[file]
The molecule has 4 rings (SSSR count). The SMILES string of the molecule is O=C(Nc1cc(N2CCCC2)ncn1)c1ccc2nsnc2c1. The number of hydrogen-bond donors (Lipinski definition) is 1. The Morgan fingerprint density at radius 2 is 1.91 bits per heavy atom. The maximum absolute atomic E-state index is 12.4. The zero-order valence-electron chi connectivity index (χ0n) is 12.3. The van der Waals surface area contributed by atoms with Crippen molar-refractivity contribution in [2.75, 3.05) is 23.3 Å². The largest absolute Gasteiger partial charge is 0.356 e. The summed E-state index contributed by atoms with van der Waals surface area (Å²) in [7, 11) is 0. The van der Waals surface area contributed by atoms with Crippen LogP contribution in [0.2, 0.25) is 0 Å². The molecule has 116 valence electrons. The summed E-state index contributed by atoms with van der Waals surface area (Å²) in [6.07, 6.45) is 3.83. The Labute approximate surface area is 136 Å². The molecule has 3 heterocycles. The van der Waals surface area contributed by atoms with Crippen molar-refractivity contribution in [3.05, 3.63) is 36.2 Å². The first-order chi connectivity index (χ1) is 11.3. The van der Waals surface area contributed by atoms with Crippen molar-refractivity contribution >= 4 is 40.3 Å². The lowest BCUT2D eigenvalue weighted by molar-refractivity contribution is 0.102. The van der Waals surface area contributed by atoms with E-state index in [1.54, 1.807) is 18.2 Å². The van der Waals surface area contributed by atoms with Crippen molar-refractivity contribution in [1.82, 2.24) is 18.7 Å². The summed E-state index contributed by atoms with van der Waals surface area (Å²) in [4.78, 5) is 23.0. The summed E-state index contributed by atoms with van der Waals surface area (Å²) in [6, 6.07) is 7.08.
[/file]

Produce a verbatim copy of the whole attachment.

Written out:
The molecule has 4 rings (SSSR count). The SMILES string of the molecule is O=C(Nc1cc(N2CCCC2)ncn1)c1ccc2nsnc2c1. The number of hydrogen-bond donors (Lipinski definition) is 1. The Morgan fingerprint density at radius 2 is 1.91 bits per heavy atom. The maximum absolute atomic E-state index is 12.4. The zero-order valence-electron chi connectivity index (χ0n) is 12.3. The van der Waals surface area contributed by atoms with Crippen molar-refractivity contribution in [2.75, 3.05) is 23.3 Å². The largest absolute Gasteiger partial charge is 0.356 e. The summed E-state index contributed by atoms with van der Waals surface area (Å²) in [7, 11) is 0. The van der Waals surface area contributed by atoms with Crippen LogP contribution in [0.2, 0.25) is 0 Å². The molecule has 116 valence electrons. The summed E-state index contributed by atoms with van der Waals surface area (Å²) in [6.07, 6.45) is 3.83. The Labute approximate surface area is 136 Å². The molecule has 3 heterocycles. The van der Waals surface area contributed by atoms with Crippen molar-refractivity contribution in [3.05, 3.63) is 36.2 Å². The first-order chi connectivity index (χ1) is 11.3. The van der Waals surface area contributed by atoms with Crippen molar-refractivity contribution >= 4 is 40.3 Å². The lowest BCUT2D eigenvalue weighted by molar-refractivity contribution is 0.102. The van der Waals surface area contributed by atoms with E-state index in [1.54, 1.807) is 18.2 Å². The van der Waals surface area contributed by atoms with Crippen molar-refractivity contribution in [1.82, 2.24) is 18.7 Å². The summed E-state index contributed by atoms with van der Waals surface area (Å²) in [4.78, 5) is 23.0. The summed E-state index contributed by atoms with van der Waals surface area (Å²) in [6, 6.07) is 7.08.